GP7200-powered A380 Receives FAA, EASA Type Certifications
TOULOUSE, France -- The Engine Alliance GP7200-powered Airbus A380 received type certifications from the European Aviation Safety Agency (EASA) and the Federal Aviation Administration (FAA) today. The joint certification follows 16 months of flight testing and paves the way for entry into service with Emirates next year.
During the Airbus flight test program, the GP7200 engine achieved or exceeded all test objectives. The GP7200 is the most extensively tested engine designed specifically for large commercial aircraft, having accumulated 240 flights and 2,855 engine flight hours. In addition to flight testing, the GP7200 engine has amassed more than 5,250 hours and 17,770 cycles of endurance ground testing. Continued ground testing will ensure mature engine reliability from its first revenue flight.
"The GP7200-powered A380 has been performing extremely well throughout the development and certification program," said Mario Heinen, Airbus Executive Vice President. "The aircraft is consistently meeting and often exceeding its design targets."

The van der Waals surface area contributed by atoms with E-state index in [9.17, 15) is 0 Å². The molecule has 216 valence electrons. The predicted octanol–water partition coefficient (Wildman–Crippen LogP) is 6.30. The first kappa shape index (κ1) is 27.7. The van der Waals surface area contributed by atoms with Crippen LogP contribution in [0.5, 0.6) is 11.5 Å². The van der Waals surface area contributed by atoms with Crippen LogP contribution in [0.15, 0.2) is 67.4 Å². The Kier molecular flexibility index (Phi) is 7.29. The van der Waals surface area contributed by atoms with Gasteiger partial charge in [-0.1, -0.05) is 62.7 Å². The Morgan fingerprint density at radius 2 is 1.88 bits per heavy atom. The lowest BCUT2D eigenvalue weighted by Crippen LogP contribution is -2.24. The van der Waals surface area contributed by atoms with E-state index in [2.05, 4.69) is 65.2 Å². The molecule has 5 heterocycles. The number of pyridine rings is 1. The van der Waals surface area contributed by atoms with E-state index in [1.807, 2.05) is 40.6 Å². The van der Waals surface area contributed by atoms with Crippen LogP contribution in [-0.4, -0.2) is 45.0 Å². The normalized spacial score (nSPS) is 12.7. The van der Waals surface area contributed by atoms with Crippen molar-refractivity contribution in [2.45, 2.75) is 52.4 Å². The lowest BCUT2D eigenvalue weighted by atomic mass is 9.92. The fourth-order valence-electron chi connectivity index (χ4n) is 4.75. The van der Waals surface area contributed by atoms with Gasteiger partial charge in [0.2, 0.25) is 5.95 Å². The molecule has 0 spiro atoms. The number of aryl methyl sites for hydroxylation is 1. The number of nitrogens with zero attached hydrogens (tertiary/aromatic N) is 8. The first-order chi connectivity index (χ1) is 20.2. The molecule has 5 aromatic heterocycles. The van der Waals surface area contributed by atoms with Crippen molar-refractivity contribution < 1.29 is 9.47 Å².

"This certification is a major milestone for our engine and is a great achievement for our team," said Bruce Hughes, president of the Engine Alliance. "The engine has proven itself to be a fantastic power plant for the A380, and we look forward to a successful entry into service with Emirates."
The GP7200 had captured firm orders for 50% of all A380s on order including Emirates, which will be the world's largest fleet of A380s.
The GP7200 is derived from two successful wide-body engine programs, the GE90 and the PW4000. The engine benefits from the two programs' latest proven technologies and incorporates lessons learned from more than 18.8 million flight hours of safe operation on both engines. The GP7200 will ensure the A380 meets stringent Stage 4 noise regulations and London's QC2 departure noise rules. The engine's environmental emissions are well below current and anticipated regulations.
The GP7200 is manufactured at GE and Pratt & Whitney, with GE assembling the core in Durham, N.C., and P&W manufacturing the fan module, low pressure compressor and low pressure turbine. Final engine assembly is conducted at Pratt & Whitney's Engine Center in Middletown, Conn.
The Engine Alliance is a 50/50 joint venture of General Electric Aviation (NYSE:GE) and Pratt & Whitney, a division of United Technologies Corp. (NYSE:UTX).